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Intradural schwannoma complicated by lumbar disc herniation at the same level: A case report and review of the literature.
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PMID:  25013519     Owner:  NLM     Status:  Publisher    
Intradural tumours of the spine are usually benign and have a good prognosis, if they are diagnosed and removed early. Lumbar disc herniation is a common cause of chronic, acute, or recurrent lumbar radiculopathy. However, to date, there have been no reports of progressive neurological deficiencies due to the co-existence of two significant pathologies contributing to intradural and extradural compression. The current study reports the rare case of a patient with simultaneous extradural and intradural compression of the nerve root due to co-existent intervertebral disc herniation and an intradural schwannoma at the same level. A 71-year-old female suffering from lower back pain and radiating pain of the right lower extremities was admitted to Busan Korea Hospital (Busan, Korea). Magnetic resonance imaging revealed lumbar disc herniation at L4-5 and a mass occupying the intradural space at the same level of the compressed dural sac. Using the posterior approach, surgical excision of the two pathologies was performed. Pathological diagnosis confirmed schwannoma and the symptoms markedly improved.
Seung-Wook Baek; Cheol Kim; Han Chang
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Publication Detail:
Type:  JOURNAL ARTICLE     Date:  2014-5-26
Journal Detail:
Title:  Oncology letters     Volume:  8     ISSN:  1792-1074     ISO Abbreviation:  Oncol Lett     Publication Date:  2014 Aug 
Date Detail:
Created Date:  2014-7-11     Completed Date:  -     Revised Date:  -    
Medline Journal Info:
Nlm Unique ID:  101531236     Medline TA:  Oncol Lett     Country:  -    
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Languages:  ENG     Pagination:  936-938     Citation Subset:  -    
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Journal Information
Journal ID (nlm-ta): Oncol Lett
Journal ID (iso-abbrev): Oncol Lett
Journal ID (publisher-id): OL
ISSN: 1792-1074
ISSN: 1792-1082
Publisher: D.A. Spandidos
Article Information
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Copyright © 2014, Spandidos Publications
Received Day: 02 Month: 12 Year: 2013
Accepted Day: 15 Month: 5 Year: 2014
Print publication date: Month: 8 Year: 2014
Electronic publication date: Day: 26 Month: 5 Year: 2014
pmc-release publication date: Day: 26 Month: 5 Year: 2014
Volume: 8 Issue: 2
First Page: 936 Last Page: 938
PubMed Id: 25013519
ID: 4081376
DOI: 10.3892/ol.2014.2181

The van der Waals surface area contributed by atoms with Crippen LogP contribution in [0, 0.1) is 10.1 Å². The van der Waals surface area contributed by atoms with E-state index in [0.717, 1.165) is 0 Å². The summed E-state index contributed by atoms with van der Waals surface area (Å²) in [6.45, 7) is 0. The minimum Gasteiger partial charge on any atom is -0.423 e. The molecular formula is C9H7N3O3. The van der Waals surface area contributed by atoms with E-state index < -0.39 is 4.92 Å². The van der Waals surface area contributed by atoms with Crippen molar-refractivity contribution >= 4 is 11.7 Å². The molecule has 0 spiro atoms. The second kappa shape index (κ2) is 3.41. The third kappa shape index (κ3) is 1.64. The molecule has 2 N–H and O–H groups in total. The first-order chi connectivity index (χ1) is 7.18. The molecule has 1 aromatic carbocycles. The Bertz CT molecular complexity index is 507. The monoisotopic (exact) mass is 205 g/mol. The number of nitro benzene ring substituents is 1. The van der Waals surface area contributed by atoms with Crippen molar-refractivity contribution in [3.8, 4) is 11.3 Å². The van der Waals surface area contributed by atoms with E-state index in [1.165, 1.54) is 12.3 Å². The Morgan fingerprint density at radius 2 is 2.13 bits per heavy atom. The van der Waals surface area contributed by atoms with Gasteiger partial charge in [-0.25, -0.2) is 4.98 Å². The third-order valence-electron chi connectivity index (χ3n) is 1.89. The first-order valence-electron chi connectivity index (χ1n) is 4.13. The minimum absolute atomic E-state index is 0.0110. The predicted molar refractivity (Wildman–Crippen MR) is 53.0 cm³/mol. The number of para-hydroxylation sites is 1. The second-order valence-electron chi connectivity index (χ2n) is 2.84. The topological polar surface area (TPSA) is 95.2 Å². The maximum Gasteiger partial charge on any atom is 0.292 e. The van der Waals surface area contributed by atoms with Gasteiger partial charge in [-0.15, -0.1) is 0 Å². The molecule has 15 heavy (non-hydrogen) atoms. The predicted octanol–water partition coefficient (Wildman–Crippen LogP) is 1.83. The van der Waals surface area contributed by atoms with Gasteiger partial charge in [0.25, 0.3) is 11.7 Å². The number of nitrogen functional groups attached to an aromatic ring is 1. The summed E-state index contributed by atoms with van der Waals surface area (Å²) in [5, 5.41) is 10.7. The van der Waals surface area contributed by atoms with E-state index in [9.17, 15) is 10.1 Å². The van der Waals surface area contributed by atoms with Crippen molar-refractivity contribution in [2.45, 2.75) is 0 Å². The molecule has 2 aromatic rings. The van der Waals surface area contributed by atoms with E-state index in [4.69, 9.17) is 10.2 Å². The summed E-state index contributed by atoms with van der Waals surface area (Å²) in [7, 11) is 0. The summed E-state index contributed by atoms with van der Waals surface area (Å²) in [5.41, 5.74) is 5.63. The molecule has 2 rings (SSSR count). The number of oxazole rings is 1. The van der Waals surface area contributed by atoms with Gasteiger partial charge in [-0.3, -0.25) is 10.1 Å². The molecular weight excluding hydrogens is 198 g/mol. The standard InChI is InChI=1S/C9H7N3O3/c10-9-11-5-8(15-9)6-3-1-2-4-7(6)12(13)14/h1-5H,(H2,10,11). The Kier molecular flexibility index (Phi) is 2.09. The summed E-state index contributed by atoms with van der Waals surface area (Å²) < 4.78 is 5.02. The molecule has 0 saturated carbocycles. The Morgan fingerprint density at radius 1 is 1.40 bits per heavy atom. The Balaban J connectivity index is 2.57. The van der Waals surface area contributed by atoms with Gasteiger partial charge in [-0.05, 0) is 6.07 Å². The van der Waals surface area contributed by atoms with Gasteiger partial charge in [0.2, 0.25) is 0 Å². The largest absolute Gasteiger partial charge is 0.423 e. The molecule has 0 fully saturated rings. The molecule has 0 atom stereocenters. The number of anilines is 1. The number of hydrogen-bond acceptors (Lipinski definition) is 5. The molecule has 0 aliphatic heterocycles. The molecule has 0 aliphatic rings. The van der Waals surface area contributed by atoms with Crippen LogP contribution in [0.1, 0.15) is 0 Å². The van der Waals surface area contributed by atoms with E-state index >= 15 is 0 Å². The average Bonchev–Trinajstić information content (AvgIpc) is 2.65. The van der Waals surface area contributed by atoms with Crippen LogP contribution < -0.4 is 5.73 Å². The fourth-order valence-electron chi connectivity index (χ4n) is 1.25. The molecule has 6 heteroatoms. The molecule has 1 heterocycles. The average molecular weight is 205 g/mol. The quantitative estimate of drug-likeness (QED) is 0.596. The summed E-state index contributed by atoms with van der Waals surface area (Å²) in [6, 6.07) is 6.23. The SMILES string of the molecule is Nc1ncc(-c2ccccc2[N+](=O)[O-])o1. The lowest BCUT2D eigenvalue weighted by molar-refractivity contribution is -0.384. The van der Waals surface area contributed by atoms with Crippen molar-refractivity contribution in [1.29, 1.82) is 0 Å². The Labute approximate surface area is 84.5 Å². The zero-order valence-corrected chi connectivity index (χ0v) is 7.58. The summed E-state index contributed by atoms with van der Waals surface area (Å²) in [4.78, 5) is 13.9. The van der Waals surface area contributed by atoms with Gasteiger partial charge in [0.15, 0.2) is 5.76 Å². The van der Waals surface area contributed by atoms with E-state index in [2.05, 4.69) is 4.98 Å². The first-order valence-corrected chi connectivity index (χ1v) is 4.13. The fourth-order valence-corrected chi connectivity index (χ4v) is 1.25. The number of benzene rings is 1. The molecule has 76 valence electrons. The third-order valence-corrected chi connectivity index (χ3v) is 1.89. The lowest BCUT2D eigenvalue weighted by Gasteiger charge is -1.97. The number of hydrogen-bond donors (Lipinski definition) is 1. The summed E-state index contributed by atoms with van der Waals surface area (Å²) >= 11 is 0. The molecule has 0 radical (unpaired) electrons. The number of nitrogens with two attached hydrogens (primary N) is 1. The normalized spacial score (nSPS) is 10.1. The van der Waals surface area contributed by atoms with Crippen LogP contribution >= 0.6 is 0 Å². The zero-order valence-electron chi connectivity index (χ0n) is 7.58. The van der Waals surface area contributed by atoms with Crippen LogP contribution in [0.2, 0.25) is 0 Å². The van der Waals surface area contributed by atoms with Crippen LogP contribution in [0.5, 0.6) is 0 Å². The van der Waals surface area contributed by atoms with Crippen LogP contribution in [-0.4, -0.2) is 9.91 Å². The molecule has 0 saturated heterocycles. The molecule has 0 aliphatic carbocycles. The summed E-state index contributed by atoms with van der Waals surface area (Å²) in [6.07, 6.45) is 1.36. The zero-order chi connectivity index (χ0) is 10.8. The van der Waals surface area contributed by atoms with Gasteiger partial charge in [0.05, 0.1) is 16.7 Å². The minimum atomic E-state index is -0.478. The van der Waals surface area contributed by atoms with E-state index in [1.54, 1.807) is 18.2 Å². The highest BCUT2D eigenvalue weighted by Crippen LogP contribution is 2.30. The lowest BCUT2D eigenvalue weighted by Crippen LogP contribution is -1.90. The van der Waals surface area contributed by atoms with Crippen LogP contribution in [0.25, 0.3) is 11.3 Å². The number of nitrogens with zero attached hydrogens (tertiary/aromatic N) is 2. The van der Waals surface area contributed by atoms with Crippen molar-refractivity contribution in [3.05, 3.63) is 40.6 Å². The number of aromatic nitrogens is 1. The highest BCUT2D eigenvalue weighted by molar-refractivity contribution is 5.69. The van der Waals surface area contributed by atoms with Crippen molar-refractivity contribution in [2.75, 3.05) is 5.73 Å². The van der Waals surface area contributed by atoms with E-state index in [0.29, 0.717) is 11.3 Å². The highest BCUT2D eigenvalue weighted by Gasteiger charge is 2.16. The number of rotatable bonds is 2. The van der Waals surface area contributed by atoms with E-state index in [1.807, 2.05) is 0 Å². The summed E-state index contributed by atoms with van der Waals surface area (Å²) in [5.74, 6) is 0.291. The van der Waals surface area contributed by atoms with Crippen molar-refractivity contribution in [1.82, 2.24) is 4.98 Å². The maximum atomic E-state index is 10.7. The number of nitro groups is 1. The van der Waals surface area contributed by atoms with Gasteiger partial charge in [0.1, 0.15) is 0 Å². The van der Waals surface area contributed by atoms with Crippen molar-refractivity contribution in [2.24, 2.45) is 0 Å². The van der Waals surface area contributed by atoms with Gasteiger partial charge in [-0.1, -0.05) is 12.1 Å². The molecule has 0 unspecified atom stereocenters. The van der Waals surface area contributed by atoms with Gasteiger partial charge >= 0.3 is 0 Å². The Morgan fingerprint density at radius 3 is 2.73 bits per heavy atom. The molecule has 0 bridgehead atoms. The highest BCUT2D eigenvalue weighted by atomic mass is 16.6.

Publisher Id: ol-08-02-0936

Intradural schwannoma complicated by lumbar disc herniation at the same level: A case report and review of the literature
Department of Orthopaedic Surgery, Spine Center, Busan Korea Hospital, Busan 608-811, Republic of Korea
Correspondence: Correspondence to: Dr Seung-Wook Baek, Department of Orthopaedic Surgery, Spine Center, Busan Korea Hospital, 238 Suyeong-ro, Busan 608-811, Republic of Korea, E-mail:


Lumbar disc herniation is the most common cause of lumbar radiculopathy (1). The majority of patients with lumbar disc herniation respond to conservative treatment, but for those with persistent or progressive symptoms of nerve root compression, surgical treatment must be considered (2,3). Schwannomas are slow-growing, benign, encapsulated tumors that originate from the Schwann cells in the myelin sheath of nerve fibers (4). Schwannomas are generally single tumors and account for 26% of all intraspinal tumors that involve the lumbar spinal nerves. In addition, they are usually benign, but can be locally aggressive and cause neurological compromise (5). At present, no studies have reported the co-existence of these pathologies and thus may confuse physicians. This report presents a rare case of the co-existence of two significant pathologies contributing to intradural and extradural compression. The patient provided written informed consent.

Case report

A 75-year-old female had been experiencing lower back and right lower extremity pain since May 2011, which led them to seek help from local medical clinics. The patient’s symptoms were occasionally alleviated by medication and physiotherapy.

In January 2013, the patient visited an orthopedist. Plain films of the lumbar spine revealed lumbar spondylosis, which did not improve with pharmacotherapy. The patient then underwent a magnetic resonance imaging (MRI) scan of the lumbar region, confirming the diagnosis of spinal stenosis and intradural tumor. An incidental intradural structure, which following gadolinium injection became increasingly distinct, was noted and diagnosed as a schwannoma (Fig. 1). The patient then visited the Department of Orthopaedic Surgery, Busan Korea Hospital (Busan, Korea) to be evaluated for surgical management. As the patient exhibited improvement with medication and physiotherapy, it was recommended that conservative treatment would remain as the first-line treatment and surgery would only be considered when the former was no longer effective.